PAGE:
Third Sunday of Easter

the-road-to-emmaus-daniel-bonnell

One of the Church’s earliest memories is the account of the two disciples who fled from Jerusalem after Our Lord’s crucifixion.  Jesus was the one person who had meant anything to them.  With his death, their whole world had collapsed, and an end was put to their dreams for the future.  Struggling to make some sense of their disappointment, they felt that there was nothing else for it but to leave the other apostles and to escape from the place where their hopes had been dashed.  On their way out of the city, the two forlorn disciples are joined by a stranger who listens sympathetically to their sorry tale, and helped them to see meaning in all that had happened.  At every step of their troubled journey Our Lord was in their midst, but they didn’t recognise his presence until he broke bread with them at Emmaus.  Their faith was restored and they returned to Jerusalem with a new-found enthusiasm.

The story of Our Lord and the disciples on the road to Emmaus points the finger at us, and sheds light on our own situation in times of trial.  Their distress is our distress in many ways, and their sadness sounds familiar to our ears.   How many times have we walked the road to Emmaus with a heavy heart resulting from quarrels in the community, or at home, difficulties at work, or the loneliness of being rejected?  The troubles and worries of life can so crowd our minds that it’s so easy to lose our sense of direction, and we can be brought to the point of despair.  And all the time we forget that Our Lord is walking with us at our side, ready and anxious to help us, if only we would turn to him for guidance.

Today’s gospel surely inspired Margaret Powers to adapt Mary Stevenson’s well known poem ‘Footprints in the Sand’, which has been a help to Christians in trouble for many years:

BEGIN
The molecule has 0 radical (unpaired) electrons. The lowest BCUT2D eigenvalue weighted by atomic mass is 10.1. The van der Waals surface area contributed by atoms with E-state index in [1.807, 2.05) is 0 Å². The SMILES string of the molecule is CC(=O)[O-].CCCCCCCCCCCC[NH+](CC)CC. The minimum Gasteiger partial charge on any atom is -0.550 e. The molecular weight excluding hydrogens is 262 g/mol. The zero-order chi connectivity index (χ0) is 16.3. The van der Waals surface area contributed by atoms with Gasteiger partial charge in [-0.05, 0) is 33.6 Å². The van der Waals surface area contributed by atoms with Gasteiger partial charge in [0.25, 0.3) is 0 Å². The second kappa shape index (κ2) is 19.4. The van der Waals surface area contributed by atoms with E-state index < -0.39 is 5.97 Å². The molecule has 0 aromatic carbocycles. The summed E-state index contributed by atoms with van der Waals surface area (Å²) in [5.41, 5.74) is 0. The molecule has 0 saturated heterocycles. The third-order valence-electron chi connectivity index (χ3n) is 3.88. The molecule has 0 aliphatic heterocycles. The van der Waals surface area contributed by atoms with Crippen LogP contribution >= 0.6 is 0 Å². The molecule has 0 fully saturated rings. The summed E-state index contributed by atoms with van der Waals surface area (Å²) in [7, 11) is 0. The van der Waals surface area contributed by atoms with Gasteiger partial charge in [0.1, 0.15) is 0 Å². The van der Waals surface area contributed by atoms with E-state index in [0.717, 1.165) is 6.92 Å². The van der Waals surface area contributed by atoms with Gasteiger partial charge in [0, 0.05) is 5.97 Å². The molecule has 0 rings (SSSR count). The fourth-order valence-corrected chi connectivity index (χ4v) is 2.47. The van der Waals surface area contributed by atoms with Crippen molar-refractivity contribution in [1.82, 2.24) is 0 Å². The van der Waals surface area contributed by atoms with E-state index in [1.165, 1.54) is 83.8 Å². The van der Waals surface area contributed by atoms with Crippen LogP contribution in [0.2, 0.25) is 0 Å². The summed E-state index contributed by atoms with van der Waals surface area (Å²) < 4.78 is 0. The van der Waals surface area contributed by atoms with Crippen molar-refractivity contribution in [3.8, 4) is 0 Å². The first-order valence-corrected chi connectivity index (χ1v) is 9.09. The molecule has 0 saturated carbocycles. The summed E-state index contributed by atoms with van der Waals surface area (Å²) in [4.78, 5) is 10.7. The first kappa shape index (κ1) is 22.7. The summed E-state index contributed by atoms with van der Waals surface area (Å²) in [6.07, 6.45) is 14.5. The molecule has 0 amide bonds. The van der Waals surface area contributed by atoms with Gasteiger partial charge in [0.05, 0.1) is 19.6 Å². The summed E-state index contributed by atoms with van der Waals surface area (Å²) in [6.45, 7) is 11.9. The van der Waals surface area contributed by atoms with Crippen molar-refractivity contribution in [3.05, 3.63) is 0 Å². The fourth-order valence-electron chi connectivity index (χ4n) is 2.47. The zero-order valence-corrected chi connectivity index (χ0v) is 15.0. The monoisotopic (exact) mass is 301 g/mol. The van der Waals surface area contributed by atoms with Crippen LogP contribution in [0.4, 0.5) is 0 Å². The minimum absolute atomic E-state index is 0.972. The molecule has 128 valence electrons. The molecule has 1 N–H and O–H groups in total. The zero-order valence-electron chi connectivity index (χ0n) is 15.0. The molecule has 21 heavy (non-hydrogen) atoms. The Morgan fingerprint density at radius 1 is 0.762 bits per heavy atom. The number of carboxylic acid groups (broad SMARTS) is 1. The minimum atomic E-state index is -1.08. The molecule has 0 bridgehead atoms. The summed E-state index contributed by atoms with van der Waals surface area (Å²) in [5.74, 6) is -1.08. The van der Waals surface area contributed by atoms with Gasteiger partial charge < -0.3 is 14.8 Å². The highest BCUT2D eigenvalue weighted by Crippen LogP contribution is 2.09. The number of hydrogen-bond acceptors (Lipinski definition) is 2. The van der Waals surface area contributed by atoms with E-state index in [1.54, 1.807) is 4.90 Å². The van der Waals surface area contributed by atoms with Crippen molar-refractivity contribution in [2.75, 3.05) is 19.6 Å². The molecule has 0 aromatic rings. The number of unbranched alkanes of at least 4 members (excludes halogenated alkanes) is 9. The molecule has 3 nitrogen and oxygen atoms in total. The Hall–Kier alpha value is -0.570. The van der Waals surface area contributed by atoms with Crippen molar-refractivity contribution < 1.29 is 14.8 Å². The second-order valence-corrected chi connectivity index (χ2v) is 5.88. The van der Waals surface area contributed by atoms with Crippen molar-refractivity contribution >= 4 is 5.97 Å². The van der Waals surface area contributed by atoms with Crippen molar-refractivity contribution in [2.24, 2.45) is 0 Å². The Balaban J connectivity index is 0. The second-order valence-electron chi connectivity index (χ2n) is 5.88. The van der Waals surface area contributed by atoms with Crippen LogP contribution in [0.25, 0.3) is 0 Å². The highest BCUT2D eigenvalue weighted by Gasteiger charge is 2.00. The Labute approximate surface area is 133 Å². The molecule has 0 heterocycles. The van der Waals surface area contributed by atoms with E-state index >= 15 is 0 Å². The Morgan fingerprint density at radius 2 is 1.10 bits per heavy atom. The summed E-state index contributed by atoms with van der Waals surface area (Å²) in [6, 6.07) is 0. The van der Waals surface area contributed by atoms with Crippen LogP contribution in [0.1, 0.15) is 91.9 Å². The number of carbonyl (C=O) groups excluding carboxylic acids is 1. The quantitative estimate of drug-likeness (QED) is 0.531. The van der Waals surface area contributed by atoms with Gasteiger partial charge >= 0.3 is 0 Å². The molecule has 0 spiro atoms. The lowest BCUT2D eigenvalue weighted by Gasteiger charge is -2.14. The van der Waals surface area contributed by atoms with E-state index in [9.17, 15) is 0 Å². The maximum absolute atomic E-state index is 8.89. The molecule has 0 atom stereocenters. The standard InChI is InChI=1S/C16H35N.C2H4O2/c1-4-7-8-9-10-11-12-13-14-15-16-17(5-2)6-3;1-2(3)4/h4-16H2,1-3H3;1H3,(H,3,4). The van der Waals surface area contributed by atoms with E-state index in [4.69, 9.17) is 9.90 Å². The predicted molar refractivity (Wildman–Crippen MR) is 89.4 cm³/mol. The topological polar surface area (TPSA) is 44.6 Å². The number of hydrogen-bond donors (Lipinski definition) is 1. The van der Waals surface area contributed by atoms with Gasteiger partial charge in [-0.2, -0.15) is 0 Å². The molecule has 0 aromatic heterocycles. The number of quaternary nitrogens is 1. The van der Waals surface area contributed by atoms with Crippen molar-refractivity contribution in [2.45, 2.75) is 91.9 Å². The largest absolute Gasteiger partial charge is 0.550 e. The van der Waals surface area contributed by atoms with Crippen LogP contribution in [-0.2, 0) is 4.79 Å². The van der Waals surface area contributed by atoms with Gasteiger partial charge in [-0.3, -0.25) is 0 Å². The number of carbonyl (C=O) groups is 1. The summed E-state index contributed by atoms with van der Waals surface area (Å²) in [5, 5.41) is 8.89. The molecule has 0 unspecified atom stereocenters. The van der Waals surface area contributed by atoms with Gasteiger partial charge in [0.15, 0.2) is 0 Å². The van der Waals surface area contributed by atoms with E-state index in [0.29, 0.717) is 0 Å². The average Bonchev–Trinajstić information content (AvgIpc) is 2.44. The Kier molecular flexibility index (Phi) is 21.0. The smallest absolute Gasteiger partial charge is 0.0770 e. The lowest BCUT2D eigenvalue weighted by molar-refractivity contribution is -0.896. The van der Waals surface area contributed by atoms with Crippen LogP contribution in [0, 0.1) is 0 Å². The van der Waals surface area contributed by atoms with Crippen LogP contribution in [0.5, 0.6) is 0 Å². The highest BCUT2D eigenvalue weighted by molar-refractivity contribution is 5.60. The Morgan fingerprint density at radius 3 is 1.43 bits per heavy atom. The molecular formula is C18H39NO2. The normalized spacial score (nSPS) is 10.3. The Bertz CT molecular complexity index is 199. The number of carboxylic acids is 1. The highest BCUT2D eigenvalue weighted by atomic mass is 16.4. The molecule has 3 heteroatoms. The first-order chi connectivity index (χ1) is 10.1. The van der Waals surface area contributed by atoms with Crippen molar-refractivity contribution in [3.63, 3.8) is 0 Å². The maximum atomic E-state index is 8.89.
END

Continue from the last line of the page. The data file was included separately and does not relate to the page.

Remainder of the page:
One night I dreamed a dream.  I was walking along the beach with my Lord.  Across the dark sky flashed scenes from my life.  For each scene, I noticed two sets of footprints in the sand, one belonging to me and one to my Lord.

When the last scene of my life shot before me I looked back at the footprints in the sand.  There was only one set of footprints.  I realized that this was at the lowest and saddest times of my life.  This always bothered me and I questioned the Lord about my dilemma.

“Lord, You told me when I decided to follow You, You would walk and talk with me all the way.  But I’m aware that during the most troublesome times of my life there is only one set of footprints.  I just don’t understand why, when I need You most, You leave me.”

He whispered, “My precious child, I love you and will never leave you, never, ever, during your trials and testings.  When you saw only one set of footprints, it was then that I carried you.”

close up of footprints in the sand at sunset

Today we have an opportunity to reflect upon the importance of recognising the Lord’s presence in our lives.  One way we can do this is by growing closer to him through our daily prayer, through our reading of Sacred Scripture, and through our participation at Mass.

We encounter the Lord amidst the ordinariness of human life, we encounter him in the relationships we establish as we share our lives together, and especially when we help those in need.  At Sunday Mass, Our Lord invites us to re-live the Emmaus experience as we break the bread which is his Body.  We bring to Mass the joys and the sorrows of the week that has gone, and Christ speaks to us as he spoke to those two unhappy disciples.  He will throw light on every moment of joy and show that every bit of suffering has a purpose, giving us a motive for living a deeply religious life.

As we share in the breaking of bread at this Mass, we should pray to have our eyes opened, so that we can see beyond the suffering of human living, to the joy that is all around us and ahead of us.  Then we will be in a position to go forth at the end of Mass and to proclaim the Good News to those we will meet in the coming week.

The road to Emmaus

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